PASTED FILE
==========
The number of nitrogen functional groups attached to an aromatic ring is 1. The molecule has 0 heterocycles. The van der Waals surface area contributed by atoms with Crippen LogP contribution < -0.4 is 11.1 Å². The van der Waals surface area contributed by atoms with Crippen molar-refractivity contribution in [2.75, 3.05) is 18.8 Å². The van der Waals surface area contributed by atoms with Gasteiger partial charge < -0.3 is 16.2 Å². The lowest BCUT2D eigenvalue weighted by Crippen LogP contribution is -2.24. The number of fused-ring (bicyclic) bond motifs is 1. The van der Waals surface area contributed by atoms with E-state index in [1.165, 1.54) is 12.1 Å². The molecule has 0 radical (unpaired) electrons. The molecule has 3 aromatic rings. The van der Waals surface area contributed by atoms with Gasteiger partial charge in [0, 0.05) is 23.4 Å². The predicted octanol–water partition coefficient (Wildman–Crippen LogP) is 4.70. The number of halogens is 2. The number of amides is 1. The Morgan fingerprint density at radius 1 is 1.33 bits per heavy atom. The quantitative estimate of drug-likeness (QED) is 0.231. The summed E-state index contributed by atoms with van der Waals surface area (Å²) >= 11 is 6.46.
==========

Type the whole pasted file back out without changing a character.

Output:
The number of nitrogen functional groups attached to an aromatic ring is 1. The molecule has 0 heterocycles. The van der Waals surface area contributed by atoms with Crippen LogP contribution < -0.4 is 11.1 Å². The van der Waals surface area contributed by atoms with Crippen molar-refractivity contribution in [2.75, 3.05) is 18.8 Å². The van der Waals surface area contributed by atoms with Gasteiger partial charge < -0.3 is 16.2 Å². The lowest BCUT2D eigenvalue weighted by Crippen LogP contribution is -2.24. The number of fused-ring (bicyclic) bond motifs is 1. The van der Waals surface area contributed by atoms with E-state index in [1.165, 1.54) is 12.1 Å². The molecule has 0 radical (unpaired) electrons. The molecule has 3 aromatic rings. The van der Waals surface area contributed by atoms with Gasteiger partial charge in [0, 0.05) is 23.4 Å². The predicted octanol–water partition coefficient (Wildman–Crippen LogP) is 4.70. The number of halogens is 2. The number of amides is 1. The Morgan fingerprint density at radius 1 is 1.33 bits per heavy atom. The quantitative estimate of drug-likeness (QED) is 0.231. The summed E-state index contributed by atoms with van der Waals surface area (Å²) >= 11 is 6.46.